Positively Connecting Your (Seemingly) Disconnected Past With Your Present

Erik Knowles, the new fitness director at Five Seasons Family Sports Club in Burr Ridge, spots personal trainer Mike Sullivan last week at the club.

What does military service have to do with being a fitness director at a sports club?

When it comes to forging relationships with your audience, it’s essential to take the time to thoughtfully think through a question along these lines—and then offer relevant answers in any writing that stems from that reflection.

In September, Erik Knowles became fitness director at Five Seasons Family Sports Club in Burr Ridge, Ill. His background includes a five-year hitch in the U.S. Navy. He was not only a helicopter rescue swimmer, but he trained some 100 of his fellow servicemen in the same discipline.

That background, along with Knowles’ work with at-risk teenagers, helps paint a more complete and compelling picture (see the news release here at Patch.com) than if his story was confined to the realm of physical fitness.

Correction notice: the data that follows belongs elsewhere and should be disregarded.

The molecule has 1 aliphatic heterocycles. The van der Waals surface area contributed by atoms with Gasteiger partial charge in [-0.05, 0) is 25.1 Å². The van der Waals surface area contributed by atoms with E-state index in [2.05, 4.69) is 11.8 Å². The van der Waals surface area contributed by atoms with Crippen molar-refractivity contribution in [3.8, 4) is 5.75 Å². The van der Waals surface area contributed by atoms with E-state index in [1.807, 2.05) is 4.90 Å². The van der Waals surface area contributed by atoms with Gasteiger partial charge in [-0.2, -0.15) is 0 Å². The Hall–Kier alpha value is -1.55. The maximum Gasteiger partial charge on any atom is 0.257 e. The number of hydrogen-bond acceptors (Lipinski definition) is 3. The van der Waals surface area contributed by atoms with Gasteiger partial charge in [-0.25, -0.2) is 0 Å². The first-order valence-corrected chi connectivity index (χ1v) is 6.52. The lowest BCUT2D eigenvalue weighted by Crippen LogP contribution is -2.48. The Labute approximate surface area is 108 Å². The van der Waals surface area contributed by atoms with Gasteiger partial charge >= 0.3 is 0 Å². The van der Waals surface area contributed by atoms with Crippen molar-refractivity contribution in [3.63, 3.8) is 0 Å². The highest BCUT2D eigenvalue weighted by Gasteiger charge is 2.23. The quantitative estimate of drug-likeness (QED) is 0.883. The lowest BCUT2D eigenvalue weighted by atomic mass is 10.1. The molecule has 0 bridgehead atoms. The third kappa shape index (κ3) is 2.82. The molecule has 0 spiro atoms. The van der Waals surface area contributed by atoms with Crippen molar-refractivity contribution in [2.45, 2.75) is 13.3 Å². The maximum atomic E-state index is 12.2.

No, he won’t be swooping in on a helicopter plucking club members out of its outdoor pool. But it’s not a big leap to see that the qualities that he exhibited and developed in his military career are significant assets in his current post.

There are times when you’ll want to run away from your background. It’s an understandable reaction, especially when you fear that it could be a turn-off, or think it’ll just seem too extraneous, to those in your current line of work.

But before you do so, see if there’s a positive connection between that seemingly disconnected past and your hopes for future success.

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